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As Cost of Living Skyrockets, Tiny Houses Grow in Popularity

As income inequality reaches historic levels, wages stagnate, and the cost of college and other expenditures increases, people are forced to become creative to determine how to live while still being able to save money and maintain disposable income. One such solution is found in the idea of “tiny houses,” which generally encompass fewer than 400 square feet, cost as little as $600 per month, and often can be towed to new locations. The downsides of such a living environment are obvious, but for a certain type of person, living in a tiny house can be a great way to save money while embarking on a unique and exciting lifestyle.

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Living in a tiny house is akin to living in a trailer or RV, though tiny houses are generally more aesthetically pleasing. Most tiny houses are no wider than eight and a half feet, as this is the maximum width allowable on roads in the U.S. The philosophy of living that drives interest in tiny homes is one of minimalism, as these residences promote a simple lifestyle with few personal possessions while promoting freedom by making it easier to travel and move to new places. What’s more, the tiny house lifestyle is ideal for the environmentally-conscious, as living in a tiny house minimizes electricity and oil usage while also reducing the amount of material necessary to build and maintain the house.

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However, there are a number of clear drawbacks to living in a tiny house, not the least of which is a lack of space. Oftentimes, tiny homes have bathrooms that are so small that the toilet is placed immediately next to the shower, and space restrictions mean that lofts and closest can be so small that you have to crawl to enter and leave them. Additionally, zoning regulations often restrict or prohibit living in tiny houses, depending on the jurisdiction. Tiny houses can also prove to be problematic for neighbors, who may consider them an eyesore and may worry that communities of tiny homes can devolve into shantytowns, lowering property values in the neighborhood.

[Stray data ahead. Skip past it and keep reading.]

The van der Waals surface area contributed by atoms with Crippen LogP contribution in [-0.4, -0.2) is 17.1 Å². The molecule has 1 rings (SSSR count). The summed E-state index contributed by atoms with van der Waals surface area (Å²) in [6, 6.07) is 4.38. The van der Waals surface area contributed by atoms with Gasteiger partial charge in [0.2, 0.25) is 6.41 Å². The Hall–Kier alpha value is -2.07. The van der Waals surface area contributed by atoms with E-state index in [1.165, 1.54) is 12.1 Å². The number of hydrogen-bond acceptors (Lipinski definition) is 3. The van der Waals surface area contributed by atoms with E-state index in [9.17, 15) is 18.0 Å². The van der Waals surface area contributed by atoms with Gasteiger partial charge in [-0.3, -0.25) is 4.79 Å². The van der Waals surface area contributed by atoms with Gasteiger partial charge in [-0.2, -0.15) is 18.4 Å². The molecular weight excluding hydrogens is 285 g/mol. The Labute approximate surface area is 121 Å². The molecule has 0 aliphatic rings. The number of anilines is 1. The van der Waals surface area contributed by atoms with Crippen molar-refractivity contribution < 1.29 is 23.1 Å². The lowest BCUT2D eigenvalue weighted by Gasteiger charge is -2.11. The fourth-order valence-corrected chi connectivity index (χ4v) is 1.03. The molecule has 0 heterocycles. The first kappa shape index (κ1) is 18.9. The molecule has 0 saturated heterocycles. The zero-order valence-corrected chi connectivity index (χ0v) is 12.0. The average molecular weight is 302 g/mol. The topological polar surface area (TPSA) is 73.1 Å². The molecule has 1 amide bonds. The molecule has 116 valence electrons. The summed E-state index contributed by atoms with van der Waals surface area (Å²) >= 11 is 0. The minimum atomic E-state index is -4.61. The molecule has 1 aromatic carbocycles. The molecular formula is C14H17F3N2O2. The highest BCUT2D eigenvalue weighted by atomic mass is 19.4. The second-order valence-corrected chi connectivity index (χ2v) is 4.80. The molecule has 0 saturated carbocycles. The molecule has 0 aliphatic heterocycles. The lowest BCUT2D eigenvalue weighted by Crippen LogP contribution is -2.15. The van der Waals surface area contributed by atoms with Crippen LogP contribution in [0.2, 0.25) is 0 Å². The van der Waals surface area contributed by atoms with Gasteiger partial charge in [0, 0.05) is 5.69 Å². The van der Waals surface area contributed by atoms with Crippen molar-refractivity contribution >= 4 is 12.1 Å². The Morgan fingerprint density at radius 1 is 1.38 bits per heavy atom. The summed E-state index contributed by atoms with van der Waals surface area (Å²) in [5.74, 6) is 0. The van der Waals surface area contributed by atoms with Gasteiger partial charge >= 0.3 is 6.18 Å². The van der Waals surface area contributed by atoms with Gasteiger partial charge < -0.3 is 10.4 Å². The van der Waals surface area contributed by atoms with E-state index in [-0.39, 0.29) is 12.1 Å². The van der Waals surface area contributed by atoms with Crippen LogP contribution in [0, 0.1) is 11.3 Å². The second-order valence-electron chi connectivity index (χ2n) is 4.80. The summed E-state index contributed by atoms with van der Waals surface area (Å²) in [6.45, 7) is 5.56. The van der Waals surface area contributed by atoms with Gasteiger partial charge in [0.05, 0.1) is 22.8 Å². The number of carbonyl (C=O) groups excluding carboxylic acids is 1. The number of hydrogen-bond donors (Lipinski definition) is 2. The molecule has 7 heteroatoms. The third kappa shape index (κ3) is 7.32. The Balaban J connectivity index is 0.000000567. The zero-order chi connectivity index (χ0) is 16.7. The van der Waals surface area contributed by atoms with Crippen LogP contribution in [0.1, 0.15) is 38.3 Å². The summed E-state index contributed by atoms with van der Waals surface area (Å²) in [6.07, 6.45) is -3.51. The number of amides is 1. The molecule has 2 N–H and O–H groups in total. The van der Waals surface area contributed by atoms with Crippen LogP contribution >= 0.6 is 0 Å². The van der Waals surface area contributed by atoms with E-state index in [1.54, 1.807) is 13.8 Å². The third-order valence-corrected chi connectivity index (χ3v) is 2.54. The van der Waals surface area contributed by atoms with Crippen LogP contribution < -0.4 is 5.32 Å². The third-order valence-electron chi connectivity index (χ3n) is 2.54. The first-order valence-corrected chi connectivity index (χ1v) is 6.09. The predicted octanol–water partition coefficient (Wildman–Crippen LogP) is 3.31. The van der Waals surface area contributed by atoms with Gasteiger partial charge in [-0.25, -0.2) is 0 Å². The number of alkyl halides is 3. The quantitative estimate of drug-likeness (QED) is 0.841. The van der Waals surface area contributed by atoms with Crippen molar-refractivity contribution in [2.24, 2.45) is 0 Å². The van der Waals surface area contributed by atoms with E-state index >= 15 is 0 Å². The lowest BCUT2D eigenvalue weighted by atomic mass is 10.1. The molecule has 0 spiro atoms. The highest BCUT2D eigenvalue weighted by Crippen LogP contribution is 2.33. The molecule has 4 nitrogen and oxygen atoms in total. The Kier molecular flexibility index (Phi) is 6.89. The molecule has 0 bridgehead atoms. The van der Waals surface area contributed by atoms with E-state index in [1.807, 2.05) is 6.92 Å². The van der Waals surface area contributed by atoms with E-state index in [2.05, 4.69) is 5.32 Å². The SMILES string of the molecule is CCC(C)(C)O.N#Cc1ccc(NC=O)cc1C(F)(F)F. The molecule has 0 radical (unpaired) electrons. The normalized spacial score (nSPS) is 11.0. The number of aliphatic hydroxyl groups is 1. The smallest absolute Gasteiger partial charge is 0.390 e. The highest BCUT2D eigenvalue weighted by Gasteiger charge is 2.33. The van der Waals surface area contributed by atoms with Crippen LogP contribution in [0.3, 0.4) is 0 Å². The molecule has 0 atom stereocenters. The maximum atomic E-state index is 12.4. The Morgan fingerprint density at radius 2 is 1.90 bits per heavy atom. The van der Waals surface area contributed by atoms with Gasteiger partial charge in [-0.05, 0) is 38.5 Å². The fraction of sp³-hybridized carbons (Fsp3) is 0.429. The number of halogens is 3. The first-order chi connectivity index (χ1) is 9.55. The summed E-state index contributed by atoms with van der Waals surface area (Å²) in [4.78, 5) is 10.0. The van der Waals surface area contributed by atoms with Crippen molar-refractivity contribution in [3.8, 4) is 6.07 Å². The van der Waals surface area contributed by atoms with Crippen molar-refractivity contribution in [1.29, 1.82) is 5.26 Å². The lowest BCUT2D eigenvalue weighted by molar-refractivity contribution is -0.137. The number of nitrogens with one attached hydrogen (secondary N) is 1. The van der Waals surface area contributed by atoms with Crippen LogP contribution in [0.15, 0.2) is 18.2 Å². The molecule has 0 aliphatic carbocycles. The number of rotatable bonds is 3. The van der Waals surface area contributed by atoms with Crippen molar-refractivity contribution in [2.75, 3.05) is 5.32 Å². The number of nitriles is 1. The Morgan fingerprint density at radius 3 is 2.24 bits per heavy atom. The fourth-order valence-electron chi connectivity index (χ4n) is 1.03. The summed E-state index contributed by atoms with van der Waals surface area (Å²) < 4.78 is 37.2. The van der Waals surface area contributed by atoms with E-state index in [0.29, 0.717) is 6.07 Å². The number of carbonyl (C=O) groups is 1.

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Still, none of these drawbacks have discouraged proponents of the tiny house movement, which is continuing to grow and now encompasses roughly 10,000 members in the United States alone. While the experience of life in a tiny home is far from ideal for most people, the movement has the potential to address some of the major problems facing modern American life, including the rise in homelessness over time and the damaging environmental impact of life in a large residence. While this lifestyle is certainly not for everyone, those looking for more fun, unique, and adventurous experiences may want to consider the possibilities offered by life in a tiny home.